Dr. Greg Riely, medical oncologist from MSKCC, discusses the controversial question of whether patients should continue on an oral EGFR tyrosine kinase inhibitor after progression.
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After patents develop resistance to EGFR tyrosine-kinase inhibitors, such as erlotinib, gefitinib or afatinib, we eventually have to make a change in systemic therapy, and if we’ve gone through our first generation or second generation of EGFR tyrosine-kinase inhibitors, and even potentially after third generation EGFR tyrosine-kinase inhibitors, we have the option of using chemotherapy. Chemotherapy is very effective for patients with EGFR mutant lung cancer, and I think it’s definitely something that patients shouldn’t fear because it does have great activity and we can make it quite tolerable for patients to receive these chemotherapies.
One critical question comes up, as to whether we should continue EGFR tyrosine-kinase inhibitors after development of resistance when we’re starting chemotherapy. Kind of an obvious statement is that, if the patient has developed resistance, and many of my patients ask me this question — “if I develop resistance, why should I continue an EGFR tyrosine-kinase inhibitor?” I think it’s a good question. When we started thinking about this with our patients, long ago, we did what the standard thing was, which is we stop EGFR tyrosine-kinase inhibitors and move on to chemotherapy. When we look back at some data where we had patients stop EGFR tyrosine-kinase inhibitor, prior to enrolling in a clinical trial, the general washout, this period of the time off-drug, that we call it, was about two weeks, and in that time, we saw about 20% of patients have a significant worsening of their disease course — and when I say significant worsening of their disease course, their symptoms got so bad that they were hospitalized, and some of them even died after stopping EGFR tyrosine-kinase inhibitors.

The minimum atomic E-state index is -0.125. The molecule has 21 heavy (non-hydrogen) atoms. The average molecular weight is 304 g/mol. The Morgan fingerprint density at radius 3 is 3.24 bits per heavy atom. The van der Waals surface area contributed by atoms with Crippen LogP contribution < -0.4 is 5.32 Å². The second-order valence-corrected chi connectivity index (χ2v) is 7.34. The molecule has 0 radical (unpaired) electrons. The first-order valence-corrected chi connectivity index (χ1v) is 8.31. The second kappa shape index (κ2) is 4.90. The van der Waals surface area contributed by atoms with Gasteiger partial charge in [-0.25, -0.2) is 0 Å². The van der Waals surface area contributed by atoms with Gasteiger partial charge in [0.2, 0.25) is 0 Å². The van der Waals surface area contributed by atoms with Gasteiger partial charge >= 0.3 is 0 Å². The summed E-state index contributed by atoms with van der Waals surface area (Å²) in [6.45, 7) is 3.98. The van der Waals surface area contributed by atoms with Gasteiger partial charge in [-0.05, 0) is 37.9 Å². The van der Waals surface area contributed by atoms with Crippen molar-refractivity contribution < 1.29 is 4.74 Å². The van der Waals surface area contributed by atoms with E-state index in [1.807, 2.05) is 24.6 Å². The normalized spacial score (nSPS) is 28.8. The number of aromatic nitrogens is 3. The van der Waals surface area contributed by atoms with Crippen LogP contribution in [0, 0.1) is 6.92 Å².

Now, I say that not to frighten people, but to point out that, often, in patients with EGFR mutant lung cancer, there is still some benefit for continuation of EGFR TKI, and there may be a role for continuing with chemotherapy. Importantly, this has been studied in a randomized fashion, so patients with EGFR mutant lung cancer with resistance to first-generation EGFR tyrosine-kinase inhibitors, were randomized to chemotherapy with an EGFR tyrosine-kinase inhibitor, and there wasn’t a difference in the outcome. So, it wasn’t clear in an overall patient population that it mattered if you continued. So, this data really indicates that it’s okay not to continue EGFR tyrosine-kinase inhibitors. I think the one area that I might disagree is maybe in the initial switch from an EGFR tyrosine-kinase inhibitor to the chemotherapy — it would be reasonable to overlap those so that you’re getting the benefits of the chemotherapy and we’re seeing shrinkage of the chemotherapy before you pull back on the EGFR tyrosine-kinase inhibitor.
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